Here’s how the current budget would affect the local education property taxes of the seven ACSD towns, based on current Common Level of Appraisal information and using $481,720 of the fiscal year 2016 surplus for tax stabilization:
• Bridport’s rate would decline from the current $1.82 to $1.580.
• Cornwall’s tax rate: $1.598, down slightly from $1.60.
• Middlebury’s tax rate: $1.843 — an increase from $1.81.
• Ripton’s tax rate: $1.802, down from $1.92.
• Salisbury’s tax rate: $1.632, down from $1.73.
• Shoreham’s tax rate: $1.596, down from $1.66.
• Weybridge’s tax rate: $1.757, down from $1.94.
The numbers could change if the Legislature changes the state portion of education funding.
DEBATE ON SURPLUS
Board members on Tuesday shared differing opinions on use of the surplus money. Some, like Middlebury representative Ruth Hardy and Ripton representative Perry Hanson, advocated returning all of the fund balance to taxpayers — some of whom are on fixed incomes. Hardy noted district officials sold the governance unification plan to Middlebury voters based in part on the promise of a property tax decrease. The current budget calls for a 3-cent increase in that town’s education property tax rate.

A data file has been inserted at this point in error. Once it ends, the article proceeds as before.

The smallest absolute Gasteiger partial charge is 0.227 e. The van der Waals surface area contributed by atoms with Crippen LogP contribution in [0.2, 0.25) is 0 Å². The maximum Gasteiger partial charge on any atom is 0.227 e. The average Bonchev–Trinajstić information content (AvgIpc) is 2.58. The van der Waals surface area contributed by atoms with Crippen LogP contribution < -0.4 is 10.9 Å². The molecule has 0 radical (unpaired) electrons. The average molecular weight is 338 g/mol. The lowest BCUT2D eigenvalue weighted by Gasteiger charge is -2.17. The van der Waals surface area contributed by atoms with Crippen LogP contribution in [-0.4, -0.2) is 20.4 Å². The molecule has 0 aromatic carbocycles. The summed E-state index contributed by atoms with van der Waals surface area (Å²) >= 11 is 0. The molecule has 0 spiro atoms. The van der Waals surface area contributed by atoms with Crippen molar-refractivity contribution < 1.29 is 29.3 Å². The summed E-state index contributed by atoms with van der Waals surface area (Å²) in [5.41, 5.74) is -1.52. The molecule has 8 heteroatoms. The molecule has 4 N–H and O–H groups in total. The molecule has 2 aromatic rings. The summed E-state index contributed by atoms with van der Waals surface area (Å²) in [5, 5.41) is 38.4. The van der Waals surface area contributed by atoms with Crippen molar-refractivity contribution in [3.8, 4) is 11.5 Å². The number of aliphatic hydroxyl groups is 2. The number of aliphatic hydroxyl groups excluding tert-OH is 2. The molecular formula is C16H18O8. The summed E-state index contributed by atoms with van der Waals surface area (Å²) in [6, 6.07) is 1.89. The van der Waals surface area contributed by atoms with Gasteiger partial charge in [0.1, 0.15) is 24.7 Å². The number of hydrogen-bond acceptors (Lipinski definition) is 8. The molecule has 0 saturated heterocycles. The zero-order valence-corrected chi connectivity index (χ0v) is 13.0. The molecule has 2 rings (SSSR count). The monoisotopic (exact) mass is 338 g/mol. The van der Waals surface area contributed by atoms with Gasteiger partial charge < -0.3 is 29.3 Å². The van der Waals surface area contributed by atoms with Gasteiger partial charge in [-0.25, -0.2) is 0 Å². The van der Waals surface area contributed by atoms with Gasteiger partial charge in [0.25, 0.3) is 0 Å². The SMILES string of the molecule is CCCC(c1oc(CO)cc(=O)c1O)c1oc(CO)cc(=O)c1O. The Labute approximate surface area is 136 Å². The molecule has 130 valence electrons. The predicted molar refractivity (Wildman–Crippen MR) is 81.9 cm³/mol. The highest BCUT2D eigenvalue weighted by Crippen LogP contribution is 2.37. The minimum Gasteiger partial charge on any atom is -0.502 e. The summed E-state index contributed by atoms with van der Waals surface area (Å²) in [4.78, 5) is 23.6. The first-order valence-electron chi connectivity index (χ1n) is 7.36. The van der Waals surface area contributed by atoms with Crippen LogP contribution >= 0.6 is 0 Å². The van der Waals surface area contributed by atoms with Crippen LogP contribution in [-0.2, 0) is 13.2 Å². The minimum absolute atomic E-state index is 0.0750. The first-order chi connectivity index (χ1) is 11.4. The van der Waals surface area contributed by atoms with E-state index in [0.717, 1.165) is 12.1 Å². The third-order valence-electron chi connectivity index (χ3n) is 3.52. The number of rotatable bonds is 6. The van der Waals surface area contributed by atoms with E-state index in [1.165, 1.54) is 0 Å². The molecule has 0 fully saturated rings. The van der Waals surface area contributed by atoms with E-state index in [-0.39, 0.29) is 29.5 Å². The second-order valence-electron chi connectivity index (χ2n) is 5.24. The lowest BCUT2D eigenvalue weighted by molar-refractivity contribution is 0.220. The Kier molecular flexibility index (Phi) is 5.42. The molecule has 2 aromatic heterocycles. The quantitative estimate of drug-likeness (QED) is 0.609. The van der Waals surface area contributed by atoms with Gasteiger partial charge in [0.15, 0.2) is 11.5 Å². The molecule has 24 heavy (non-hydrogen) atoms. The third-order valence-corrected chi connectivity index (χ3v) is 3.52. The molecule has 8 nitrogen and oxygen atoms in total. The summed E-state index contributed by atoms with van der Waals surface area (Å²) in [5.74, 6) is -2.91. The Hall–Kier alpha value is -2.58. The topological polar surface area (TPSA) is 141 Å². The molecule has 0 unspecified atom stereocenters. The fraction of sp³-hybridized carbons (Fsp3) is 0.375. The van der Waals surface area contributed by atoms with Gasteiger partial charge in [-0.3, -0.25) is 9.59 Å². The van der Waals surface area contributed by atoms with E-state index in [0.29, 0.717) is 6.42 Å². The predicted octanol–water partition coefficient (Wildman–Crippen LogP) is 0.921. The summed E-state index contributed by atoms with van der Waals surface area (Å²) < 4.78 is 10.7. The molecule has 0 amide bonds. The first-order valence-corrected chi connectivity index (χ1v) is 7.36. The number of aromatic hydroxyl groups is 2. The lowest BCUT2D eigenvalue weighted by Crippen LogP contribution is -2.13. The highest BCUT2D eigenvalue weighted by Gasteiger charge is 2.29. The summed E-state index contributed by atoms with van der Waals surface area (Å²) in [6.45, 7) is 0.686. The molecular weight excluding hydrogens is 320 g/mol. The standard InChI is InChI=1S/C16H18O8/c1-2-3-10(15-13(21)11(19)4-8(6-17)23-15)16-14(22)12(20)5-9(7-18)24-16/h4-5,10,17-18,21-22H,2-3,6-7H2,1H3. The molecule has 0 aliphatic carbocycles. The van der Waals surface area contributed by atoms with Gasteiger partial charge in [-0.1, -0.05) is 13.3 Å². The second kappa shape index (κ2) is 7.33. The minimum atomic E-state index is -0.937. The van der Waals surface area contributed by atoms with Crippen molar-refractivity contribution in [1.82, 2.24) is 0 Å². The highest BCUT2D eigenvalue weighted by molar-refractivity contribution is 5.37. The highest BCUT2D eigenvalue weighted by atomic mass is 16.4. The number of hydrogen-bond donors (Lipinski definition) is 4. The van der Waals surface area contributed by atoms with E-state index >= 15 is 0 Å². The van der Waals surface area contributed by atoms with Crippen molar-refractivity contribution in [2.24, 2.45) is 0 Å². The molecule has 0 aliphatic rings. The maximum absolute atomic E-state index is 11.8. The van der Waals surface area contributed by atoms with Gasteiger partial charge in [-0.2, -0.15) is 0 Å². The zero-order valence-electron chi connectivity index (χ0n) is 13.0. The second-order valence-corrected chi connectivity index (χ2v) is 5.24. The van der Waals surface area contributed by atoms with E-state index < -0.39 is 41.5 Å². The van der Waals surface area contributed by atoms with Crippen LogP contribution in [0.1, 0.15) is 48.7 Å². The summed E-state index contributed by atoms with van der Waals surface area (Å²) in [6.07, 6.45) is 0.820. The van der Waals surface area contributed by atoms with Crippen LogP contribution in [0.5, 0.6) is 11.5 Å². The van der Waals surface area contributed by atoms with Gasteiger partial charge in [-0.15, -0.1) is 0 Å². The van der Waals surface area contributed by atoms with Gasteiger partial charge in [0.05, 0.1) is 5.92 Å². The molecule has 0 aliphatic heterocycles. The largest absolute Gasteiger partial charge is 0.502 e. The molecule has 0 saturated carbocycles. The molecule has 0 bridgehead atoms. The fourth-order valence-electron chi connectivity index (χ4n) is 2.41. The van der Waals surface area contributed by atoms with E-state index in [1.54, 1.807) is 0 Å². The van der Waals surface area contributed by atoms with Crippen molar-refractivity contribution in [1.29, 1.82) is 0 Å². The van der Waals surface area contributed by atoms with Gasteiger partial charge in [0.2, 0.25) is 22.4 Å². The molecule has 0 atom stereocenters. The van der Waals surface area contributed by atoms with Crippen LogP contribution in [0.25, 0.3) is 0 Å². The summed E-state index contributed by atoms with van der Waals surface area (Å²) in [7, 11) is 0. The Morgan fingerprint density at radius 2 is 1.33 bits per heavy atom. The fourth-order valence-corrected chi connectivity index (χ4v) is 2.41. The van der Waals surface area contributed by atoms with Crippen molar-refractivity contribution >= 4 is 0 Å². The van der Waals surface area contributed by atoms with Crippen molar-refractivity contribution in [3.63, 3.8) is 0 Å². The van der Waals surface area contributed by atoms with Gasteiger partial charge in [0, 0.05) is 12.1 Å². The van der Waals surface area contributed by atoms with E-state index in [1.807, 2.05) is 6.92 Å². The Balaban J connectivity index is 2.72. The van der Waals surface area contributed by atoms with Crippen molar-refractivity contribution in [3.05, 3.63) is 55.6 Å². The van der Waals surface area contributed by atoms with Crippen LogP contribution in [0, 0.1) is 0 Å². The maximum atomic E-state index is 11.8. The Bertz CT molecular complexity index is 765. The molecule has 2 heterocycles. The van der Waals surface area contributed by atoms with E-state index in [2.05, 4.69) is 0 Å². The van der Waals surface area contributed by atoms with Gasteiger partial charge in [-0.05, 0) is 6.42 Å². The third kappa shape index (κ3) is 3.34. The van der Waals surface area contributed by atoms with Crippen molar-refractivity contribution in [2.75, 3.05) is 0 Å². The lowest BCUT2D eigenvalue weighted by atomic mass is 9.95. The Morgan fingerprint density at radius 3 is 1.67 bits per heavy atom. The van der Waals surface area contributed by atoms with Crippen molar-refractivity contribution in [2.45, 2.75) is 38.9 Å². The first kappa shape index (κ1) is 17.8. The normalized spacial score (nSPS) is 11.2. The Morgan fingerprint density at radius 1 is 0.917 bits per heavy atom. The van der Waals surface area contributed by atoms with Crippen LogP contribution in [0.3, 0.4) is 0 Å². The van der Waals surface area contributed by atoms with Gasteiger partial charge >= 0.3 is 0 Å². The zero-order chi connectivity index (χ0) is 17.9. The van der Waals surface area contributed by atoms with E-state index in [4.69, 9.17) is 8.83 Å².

“I cannot represent all of our towns knowing that most of our towns get tax reductions in the first year, and Middlebury doesn’t,” Hardy said. “The vast majority of our taxpayers will not see a reduction in their taxes with the budget we have now. And I don’t think that’s responsible for us to do in the first year.”